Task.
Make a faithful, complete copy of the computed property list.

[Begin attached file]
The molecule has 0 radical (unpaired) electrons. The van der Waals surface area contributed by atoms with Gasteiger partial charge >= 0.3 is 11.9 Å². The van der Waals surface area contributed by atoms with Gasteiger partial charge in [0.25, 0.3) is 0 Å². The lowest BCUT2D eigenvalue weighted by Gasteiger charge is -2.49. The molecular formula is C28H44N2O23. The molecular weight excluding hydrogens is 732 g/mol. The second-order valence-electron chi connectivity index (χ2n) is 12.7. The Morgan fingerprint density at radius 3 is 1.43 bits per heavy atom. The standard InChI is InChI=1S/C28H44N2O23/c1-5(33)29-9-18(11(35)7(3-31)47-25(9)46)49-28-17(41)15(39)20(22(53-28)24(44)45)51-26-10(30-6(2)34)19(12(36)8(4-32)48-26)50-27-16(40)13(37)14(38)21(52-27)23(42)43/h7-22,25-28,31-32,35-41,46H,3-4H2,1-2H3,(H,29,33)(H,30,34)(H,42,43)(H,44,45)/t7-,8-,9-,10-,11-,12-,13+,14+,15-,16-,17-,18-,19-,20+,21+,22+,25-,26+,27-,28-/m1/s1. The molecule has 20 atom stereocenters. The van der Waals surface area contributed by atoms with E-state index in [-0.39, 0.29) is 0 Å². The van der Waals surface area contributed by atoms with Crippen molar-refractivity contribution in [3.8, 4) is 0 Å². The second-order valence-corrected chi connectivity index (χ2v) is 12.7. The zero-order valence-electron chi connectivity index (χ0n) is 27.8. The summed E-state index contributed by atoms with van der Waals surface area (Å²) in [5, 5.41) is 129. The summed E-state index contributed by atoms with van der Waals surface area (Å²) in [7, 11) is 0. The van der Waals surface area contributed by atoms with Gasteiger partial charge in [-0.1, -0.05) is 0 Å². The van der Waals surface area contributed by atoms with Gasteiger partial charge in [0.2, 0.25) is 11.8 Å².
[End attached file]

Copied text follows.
The molecule has 0 radical (unpaired) electrons. The van der Waals surface area contributed by atoms with Gasteiger partial charge >= 0.3 is 11.9 Å². The van der Waals surface area contributed by atoms with Gasteiger partial charge in [0.25, 0.3) is 0 Å². The lowest BCUT2D eigenvalue weighted by Gasteiger charge is -2.49. The molecular formula is C28H44N2O23. The molecular weight excluding hydrogens is 732 g/mol. The second-order valence-electron chi connectivity index (χ2n) is 12.7. The Morgan fingerprint density at radius 3 is 1.43 bits per heavy atom. The standard InChI is InChI=1S/C28H44N2O23/c1-5(33)29-9-18(11(35)7(3-31)47-25(9)46)49-28-17(41)15(39)20(22(53-28)24(44)45)51-26-10(30-6(2)34)19(12(36)8(4-32)48-26)50-27-16(40)13(37)14(38)21(52-27)23(42)43/h7-22,25-28,31-32,35-41,46H,3-4H2,1-2H3,(H,29,33)(H,30,34)(H,42,43)(H,44,45)/t7-,8-,9-,10-,11-,12-,13+,14+,15-,16-,17-,18-,19-,20+,21+,22+,25-,26+,27-,28-/m1/s1. The molecule has 20 atom stereocenters. The van der Waals surface area contributed by atoms with E-state index in [-0.39, 0.29) is 0 Å². The van der Waals surface area contributed by atoms with Crippen molar-refractivity contribution in [3.8, 4) is 0 Å². The second-order valence-corrected chi connectivity index (χ2v) is 12.7. The zero-order valence-electron chi connectivity index (χ0n) is 27.8. The summed E-state index contributed by atoms with van der Waals surface area (Å²) in [5, 5.41) is 129. The summed E-state index contributed by atoms with van der Waals surface area (Å²) in [7, 11) is 0. The van der Waals surface area contributed by atoms with Gasteiger partial charge in [-0.1, -0.05) is 0 Å². The van der Waals surface area contributed by atoms with Gasteiger partial charge in [0.2, 0.25) is 11.8 Å².